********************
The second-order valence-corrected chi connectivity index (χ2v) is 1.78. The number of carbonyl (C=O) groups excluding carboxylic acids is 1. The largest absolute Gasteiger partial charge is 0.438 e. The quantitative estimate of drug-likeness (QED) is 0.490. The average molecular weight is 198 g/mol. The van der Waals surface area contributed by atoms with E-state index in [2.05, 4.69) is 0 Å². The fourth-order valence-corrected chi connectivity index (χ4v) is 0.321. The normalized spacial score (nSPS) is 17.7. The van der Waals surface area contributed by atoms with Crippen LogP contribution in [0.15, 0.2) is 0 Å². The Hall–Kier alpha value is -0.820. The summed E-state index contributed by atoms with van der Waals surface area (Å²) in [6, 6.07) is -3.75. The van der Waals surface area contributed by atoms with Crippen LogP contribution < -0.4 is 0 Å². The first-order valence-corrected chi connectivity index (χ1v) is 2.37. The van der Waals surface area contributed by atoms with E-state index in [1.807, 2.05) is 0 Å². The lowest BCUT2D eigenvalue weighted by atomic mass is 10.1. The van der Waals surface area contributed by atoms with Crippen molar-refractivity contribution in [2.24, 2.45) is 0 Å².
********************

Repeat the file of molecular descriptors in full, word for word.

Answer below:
The second-order valence-corrected chi connectivity index (χ2v) is 1.78. The number of carbonyl (C=O) groups excluding carboxylic acids is 1. The largest absolute Gasteiger partial charge is 0.438 e. The quantitative estimate of drug-likeness (QED) is 0.490. The average molecular weight is 198 g/mol. The van der Waals surface area contributed by atoms with E-state index in [2.05, 4.69) is 0 Å². The fourth-order valence-corrected chi connectivity index (χ4v) is 0.321. The normalized spacial score (nSPS) is 17.7. The van der Waals surface area contributed by atoms with Crippen LogP contribution in [0.15, 0.2) is 0 Å². The Hall–Kier alpha value is -0.820. The summed E-state index contributed by atoms with van der Waals surface area (Å²) in [6, 6.07) is -3.75. The van der Waals surface area contributed by atoms with Crippen LogP contribution < -0.4 is 0 Å². The first-order valence-corrected chi connectivity index (χ1v) is 2.37. The van der Waals surface area contributed by atoms with E-state index in [1.807, 2.05) is 0 Å². The lowest BCUT2D eigenvalue weighted by atomic mass is 10.1. The van der Waals surface area contributed by atoms with Crippen molar-refractivity contribution in [2.24, 2.45) is 0 Å².